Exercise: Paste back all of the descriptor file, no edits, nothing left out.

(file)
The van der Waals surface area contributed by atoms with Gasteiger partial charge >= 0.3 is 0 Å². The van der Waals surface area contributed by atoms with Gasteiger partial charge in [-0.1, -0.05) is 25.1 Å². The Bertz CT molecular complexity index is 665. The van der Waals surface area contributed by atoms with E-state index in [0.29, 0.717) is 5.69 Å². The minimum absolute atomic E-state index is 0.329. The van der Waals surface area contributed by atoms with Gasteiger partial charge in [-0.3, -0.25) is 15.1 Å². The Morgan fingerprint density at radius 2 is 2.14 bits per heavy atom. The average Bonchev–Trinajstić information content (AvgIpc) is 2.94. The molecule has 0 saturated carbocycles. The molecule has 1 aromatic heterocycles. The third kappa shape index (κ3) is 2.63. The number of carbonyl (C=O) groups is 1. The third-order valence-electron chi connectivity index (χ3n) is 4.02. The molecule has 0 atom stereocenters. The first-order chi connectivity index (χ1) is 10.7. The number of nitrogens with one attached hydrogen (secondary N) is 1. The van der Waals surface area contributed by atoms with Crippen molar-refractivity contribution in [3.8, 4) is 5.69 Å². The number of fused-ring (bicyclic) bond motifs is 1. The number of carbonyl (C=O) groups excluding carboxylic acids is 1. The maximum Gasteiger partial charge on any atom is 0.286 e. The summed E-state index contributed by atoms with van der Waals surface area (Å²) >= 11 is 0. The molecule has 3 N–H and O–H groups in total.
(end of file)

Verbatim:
The van der Waals surface area contributed by atoms with Gasteiger partial charge >= 0.3 is 0 Å². The van der Waals surface area contributed by atoms with Gasteiger partial charge in [-0.1, -0.05) is 25.1 Å². The Bertz CT molecular complexity index is 665. The van der Waals surface area contributed by atoms with E-state index in [0.29, 0.717) is 5.69 Å². The minimum absolute atomic E-state index is 0.329. The van der Waals surface area contributed by atoms with Gasteiger partial charge in [-0.3, -0.25) is 15.1 Å². The Morgan fingerprint density at radius 2 is 2.14 bits per heavy atom. The average Bonchev–Trinajstić information content (AvgIpc) is 2.94. The molecule has 0 saturated carbocycles. The molecule has 1 aromatic heterocycles. The third kappa shape index (κ3) is 2.63. The number of carbonyl (C=O) groups is 1. The third-order valence-electron chi connectivity index (χ3n) is 4.02. The molecule has 0 atom stereocenters. The first-order chi connectivity index (χ1) is 10.7. The number of nitrogens with one attached hydrogen (secondary N) is 1. The van der Waals surface area contributed by atoms with Crippen molar-refractivity contribution in [3.8, 4) is 5.69 Å². The number of fused-ring (bicyclic) bond motifs is 1. The number of carbonyl (C=O) groups excluding carboxylic acids is 1. The maximum Gasteiger partial charge on any atom is 0.286 e. The summed E-state index contributed by atoms with van der Waals surface area (Å²) >= 11 is 0. The molecule has 3 N–H and O–H groups in total.